MSF sends more supplies into Afghanistan region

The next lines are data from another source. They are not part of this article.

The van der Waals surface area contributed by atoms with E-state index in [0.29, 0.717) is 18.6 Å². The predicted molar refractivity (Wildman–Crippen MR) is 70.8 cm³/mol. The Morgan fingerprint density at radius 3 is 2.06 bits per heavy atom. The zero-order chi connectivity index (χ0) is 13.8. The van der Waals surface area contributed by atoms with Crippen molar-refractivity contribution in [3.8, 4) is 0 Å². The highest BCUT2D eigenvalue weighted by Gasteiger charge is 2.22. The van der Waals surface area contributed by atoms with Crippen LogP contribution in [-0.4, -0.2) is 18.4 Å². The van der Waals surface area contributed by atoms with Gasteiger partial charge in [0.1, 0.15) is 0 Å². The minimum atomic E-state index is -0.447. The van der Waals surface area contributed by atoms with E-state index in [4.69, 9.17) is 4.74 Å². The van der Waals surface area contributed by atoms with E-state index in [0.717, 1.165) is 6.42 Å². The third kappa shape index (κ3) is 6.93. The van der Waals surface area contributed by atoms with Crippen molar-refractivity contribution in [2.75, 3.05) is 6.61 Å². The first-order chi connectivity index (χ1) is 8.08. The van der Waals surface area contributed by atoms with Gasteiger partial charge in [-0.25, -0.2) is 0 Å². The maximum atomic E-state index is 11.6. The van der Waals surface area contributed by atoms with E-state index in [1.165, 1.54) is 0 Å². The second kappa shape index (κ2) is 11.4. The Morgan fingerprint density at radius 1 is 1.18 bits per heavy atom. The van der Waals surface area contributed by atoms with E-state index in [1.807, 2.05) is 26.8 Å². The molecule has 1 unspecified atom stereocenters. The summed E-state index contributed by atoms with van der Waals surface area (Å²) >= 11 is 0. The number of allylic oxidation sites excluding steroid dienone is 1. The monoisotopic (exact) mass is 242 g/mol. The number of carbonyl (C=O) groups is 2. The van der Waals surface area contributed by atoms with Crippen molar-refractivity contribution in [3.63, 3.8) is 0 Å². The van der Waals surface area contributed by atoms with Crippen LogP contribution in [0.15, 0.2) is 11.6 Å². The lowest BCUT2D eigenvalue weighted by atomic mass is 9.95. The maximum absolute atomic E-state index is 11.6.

Press release, Brussels, October 2 2001 - This week, three charter planes are bringing a total of 115 tons of supplies to the Medecins Sans Frontieres (MSF) missions in and around Afghanistan. MSF will use these supplies to maintain and reinforce its current programs and to be fully prepared in the event of a new emergency. A plane carrying 37.5 tons of supplies arrives today in Osh, Kyrgysztan. On board are 10 tons of medical materials for the existing projects in Faizabad and Ishkashim, in the area of Afghanistan held by the Northern Alliance. In addition, the plane transports 8.5 tons of high-protein food, medical kits, materials for water supplies and five mobile clinic tents. A second charter is scheduled to land today (October 2) in Ashgabat, Turkmenistan. It has a 40 tons capacity and carries medicines, medical kits, water and sanitation materials, tents and cars. Later this week, there will be another cargo flight to Ashgabat. On board will be 38 tons of emergency materials, mostly surgical and medical kits and water and sanitation items. Together, these and locally bought supplies make it possible for MSF teams to provide increased assistance to the Afghan people, either in their own country or, should they flee to neighbouring states, in refugee settlements. The supplies can also serve to reinforce the projects in Afghanistan from which MSF's international staff was evacuated after the attacks in the United States. MSF has teams in Pakistan, Iran, Tajikistan, Turkmenistan and Uzbekistan. In Taleban-held Afghanistan, MSF teams left behind stock to keep the projects going. Additional supplies were transported to the Mazar-e-Sharif region over the past two weeks. MSF is also assisting the current refugee populations in camps near Peshawar in Pakistan, and Mashad in Iran. But with the winter approaching, MSF is concerned that the possibilities for bringing relief to the people in Afghanistan are ebbing away. Already before the international staff had to leave their projects in Taleban-held areas, the situation was dire; warfare, food shortage, diseases and a lack of basic health care were taking their deadly toll daily.